• For brown sugar, fill the cup and use the back of a spoon to tightly pack it in the measuring cup. When you turn it out of the cup the sugar should hold its shape.

For liquid ingredients (including sticky ingredients like honey and molasses) use a liquid measuring cup! Learn all about measuring cups here.

Tip 5: Prep Your Cake Pans

Preparing your cake pans before filling them with batter makes a big difference in your final cake. There is nothing worse than spending the time to make a cake batter only to have the cake stick to the pan when you try and remove it. 

You should prep your pans before you make your cake batter. You don’t want your cake batter sitting around too long after you mix it so have your pans ready to go.

Follow these tips and your cake will release from the pan with no problems. Here are my in depth posts on baking pan substitutions and how to grease a cake pan.

  • Thoroughly grease the pan with butter or shortening first and be sure to get into the corners, too. 
  • Add some flour to the pan and evenly coat the sides and bottom of the pan and then remove the excess by lightly tapping the pan.
  • You can also use baking spray in place of butter and flour. Just be sure to use the kind that has flour in it – regular cooking spray won’t work as well.
  • Cut and fit a piece of parchment paper in the bottom of the pan.
frosted cake on green cake plate

Tip 6: Don’t Overmix the Batter

When you add dry ingredients to the wet ones you want to mix just long enough to combine them but not too long. Overmixing the batter will overwork the gluten in the flour which will make your cake dense with a tough and chewy texture. 

Most cake recipes have you mix the dry ingredients before you add them to the wet ones. Even though it requires two bowls (I know, more dishes!) it’s important to follow these instructions. Mixing the dry ingredients first makes it easier to incorporate them fully into the butter and eggs without having to stir too much.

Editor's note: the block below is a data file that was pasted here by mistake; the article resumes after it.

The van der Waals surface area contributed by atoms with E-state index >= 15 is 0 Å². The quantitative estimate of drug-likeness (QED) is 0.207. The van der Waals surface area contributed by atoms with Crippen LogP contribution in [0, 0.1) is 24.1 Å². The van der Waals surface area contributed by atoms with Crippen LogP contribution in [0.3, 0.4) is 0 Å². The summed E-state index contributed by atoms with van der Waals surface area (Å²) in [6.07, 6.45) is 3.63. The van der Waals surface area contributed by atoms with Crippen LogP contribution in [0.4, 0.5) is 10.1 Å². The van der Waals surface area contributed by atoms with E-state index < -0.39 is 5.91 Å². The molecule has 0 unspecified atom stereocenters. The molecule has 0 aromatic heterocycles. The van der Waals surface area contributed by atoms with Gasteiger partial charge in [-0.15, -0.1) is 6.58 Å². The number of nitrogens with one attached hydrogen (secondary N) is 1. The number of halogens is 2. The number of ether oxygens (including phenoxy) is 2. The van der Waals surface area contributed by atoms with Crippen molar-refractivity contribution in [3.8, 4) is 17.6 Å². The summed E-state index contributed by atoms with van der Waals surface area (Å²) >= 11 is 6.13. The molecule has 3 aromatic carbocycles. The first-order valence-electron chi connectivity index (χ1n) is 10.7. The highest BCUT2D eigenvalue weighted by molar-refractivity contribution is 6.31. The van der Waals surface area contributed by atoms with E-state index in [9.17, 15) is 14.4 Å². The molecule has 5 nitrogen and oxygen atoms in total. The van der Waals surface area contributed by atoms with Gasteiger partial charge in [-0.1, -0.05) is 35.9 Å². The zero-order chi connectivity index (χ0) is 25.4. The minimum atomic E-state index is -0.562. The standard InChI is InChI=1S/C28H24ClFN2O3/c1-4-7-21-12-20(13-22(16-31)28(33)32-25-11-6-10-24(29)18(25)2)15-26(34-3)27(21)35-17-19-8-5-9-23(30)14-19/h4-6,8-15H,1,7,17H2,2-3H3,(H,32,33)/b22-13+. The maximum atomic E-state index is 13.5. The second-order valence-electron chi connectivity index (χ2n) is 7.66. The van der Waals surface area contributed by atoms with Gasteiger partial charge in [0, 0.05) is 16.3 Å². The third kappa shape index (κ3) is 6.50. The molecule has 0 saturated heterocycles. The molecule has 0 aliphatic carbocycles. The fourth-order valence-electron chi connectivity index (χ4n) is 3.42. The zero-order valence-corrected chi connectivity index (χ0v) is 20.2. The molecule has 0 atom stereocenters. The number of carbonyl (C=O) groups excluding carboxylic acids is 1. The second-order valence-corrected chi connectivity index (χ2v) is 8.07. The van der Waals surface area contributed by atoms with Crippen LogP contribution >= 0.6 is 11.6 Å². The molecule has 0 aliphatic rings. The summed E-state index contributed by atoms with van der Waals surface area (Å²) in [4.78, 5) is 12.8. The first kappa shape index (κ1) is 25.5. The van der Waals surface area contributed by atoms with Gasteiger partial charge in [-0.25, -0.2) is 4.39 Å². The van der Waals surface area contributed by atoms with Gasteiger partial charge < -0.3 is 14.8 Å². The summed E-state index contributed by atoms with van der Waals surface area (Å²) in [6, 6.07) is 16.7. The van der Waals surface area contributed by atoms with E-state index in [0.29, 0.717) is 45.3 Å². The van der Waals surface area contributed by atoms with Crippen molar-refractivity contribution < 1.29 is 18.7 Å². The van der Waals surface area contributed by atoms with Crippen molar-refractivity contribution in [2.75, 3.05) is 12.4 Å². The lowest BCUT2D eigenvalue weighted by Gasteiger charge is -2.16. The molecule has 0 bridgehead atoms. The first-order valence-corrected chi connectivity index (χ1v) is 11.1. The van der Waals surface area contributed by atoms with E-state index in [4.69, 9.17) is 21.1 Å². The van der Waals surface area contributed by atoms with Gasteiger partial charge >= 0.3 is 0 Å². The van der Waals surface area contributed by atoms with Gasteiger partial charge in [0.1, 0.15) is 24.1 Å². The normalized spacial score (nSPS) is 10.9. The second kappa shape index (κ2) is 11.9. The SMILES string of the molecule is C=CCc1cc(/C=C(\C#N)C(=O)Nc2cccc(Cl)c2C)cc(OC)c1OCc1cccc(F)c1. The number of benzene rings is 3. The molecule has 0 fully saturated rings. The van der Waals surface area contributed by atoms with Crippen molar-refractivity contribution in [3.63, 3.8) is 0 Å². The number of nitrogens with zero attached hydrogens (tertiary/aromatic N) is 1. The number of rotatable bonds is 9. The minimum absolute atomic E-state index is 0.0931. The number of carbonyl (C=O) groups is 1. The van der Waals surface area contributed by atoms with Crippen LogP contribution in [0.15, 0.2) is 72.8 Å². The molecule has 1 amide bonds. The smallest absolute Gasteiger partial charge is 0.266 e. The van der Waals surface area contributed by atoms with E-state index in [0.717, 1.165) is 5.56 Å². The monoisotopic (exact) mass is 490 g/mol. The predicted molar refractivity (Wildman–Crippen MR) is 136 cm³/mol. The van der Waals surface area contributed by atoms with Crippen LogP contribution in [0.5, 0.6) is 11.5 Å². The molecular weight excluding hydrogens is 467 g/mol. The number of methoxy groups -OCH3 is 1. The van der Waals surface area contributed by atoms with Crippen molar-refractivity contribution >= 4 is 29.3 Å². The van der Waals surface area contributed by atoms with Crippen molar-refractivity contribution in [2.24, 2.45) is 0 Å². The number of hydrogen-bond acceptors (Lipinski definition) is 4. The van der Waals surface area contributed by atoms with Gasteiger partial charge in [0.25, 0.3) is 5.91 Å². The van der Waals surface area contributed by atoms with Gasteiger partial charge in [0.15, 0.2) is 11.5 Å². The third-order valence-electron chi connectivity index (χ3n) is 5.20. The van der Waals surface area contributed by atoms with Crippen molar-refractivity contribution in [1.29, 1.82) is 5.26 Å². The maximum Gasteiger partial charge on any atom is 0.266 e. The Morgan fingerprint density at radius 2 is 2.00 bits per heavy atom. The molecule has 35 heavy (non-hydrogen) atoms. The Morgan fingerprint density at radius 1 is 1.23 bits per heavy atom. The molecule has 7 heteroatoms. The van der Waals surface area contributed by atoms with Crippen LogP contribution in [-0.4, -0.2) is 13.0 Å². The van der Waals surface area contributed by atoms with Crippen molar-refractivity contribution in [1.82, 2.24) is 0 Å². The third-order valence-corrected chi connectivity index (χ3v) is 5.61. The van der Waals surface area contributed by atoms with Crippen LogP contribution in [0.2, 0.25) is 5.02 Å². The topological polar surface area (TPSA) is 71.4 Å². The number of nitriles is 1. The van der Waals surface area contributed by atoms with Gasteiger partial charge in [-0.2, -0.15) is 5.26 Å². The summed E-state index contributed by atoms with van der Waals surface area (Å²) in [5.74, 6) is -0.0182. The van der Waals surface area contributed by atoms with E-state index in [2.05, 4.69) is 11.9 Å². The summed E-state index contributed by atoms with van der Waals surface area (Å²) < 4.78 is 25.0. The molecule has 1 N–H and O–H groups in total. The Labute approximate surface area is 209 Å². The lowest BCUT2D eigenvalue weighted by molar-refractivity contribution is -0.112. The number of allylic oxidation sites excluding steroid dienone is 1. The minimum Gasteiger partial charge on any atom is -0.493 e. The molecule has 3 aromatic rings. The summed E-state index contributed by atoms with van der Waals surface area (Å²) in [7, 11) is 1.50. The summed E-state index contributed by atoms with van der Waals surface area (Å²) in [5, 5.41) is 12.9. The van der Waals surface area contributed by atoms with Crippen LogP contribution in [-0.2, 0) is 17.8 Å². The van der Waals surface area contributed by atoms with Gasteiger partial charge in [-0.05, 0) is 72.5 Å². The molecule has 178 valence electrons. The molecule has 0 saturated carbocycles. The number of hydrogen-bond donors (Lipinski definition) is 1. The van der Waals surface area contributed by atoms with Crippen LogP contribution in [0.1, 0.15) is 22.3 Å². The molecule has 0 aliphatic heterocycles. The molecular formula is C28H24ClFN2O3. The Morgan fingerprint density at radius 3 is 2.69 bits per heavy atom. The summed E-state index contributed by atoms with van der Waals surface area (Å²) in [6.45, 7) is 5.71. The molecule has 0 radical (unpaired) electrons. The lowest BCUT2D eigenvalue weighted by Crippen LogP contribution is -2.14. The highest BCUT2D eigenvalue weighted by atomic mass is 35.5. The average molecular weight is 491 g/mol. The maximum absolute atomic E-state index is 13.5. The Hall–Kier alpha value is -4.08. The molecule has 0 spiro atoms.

Mixing your batter until it’s “just combined” means that you should stop stirring once there is no flour or dry ingredients visible. It is at this point that they have been absorbed into the wet ingredients.

Tip 7: Preheat the Oven

Once your cake batter is in the cake pan, you want to get it in the oven right away, especially if your batter has baking soda. Baking soda will lose its effectiveness if the batter is left sitting out too long.  (Learn about baking soda here.)

So, be sure your oven is preheated to the right temperature. In most cases, you should turn your oven on before you make your batter so it has plenty of time to get to temperature.

Tip 8: Give the Cakes Space in the Oven

If you are making a layer cake, don’t bake the layers right next to each other in the oven. If you do this, they will rise towards each other as they bake which will leave you with misshapen layers or two cakes that baked into each other.

Depending on the size of your oven, you may need to bake the layers separately so this doesn’t happen.

Funfetti Brownie Layer Cake

Tip 9: Don’t Peek! Keep the Oven Door Closed

As tempting as it is, resist the urge to open the oven door while your cake is baking. When you open it, heat will escape and lower the temperature of the oven. This not only changes the amount of time you will need to bake the cake, but the change in temperature can also cause the cake to collapse or sink.

Tip 10: Do the Toothpick Test

I think the easiest and most effective way to check if a cake is done is with a toothpick. Insert a toothpick into the center of the cake. If it comes out clean the cake is done. If it comes out with batter sticking to it the cake needs more time.

I hope you’ve found these tips helpful! There’s nothing better than a homemade cake, so I hope you feel inspired to crank up the oven and make a deliciously light and tender cake!

Have you made this recipe?

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collage of 3 photos with block text in middle

Learn my secrets to baking the perfect cake! These 10 easy tricks and hacks for beginners will help you bake a cake from scratch in no time.

Dorothy Kern

Welcome to Crazy for Crust, where I share recipes that are sometimes crazy, often with a crust, and always served with a slice of life.

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  1. Where can I find the recipe for the cake shown in Tip #8, 10 Tips for Baking Cakes. Thank you.

  2. HI Dorothy,
    You had me at Step 1. Whenever I tell my sister about a new recipe the VERY first thing she asks me, “Laura, Did you follow the recipe?”

    Mine tend to go sideways very quickly. Thank you! Pinning! laura in Colorado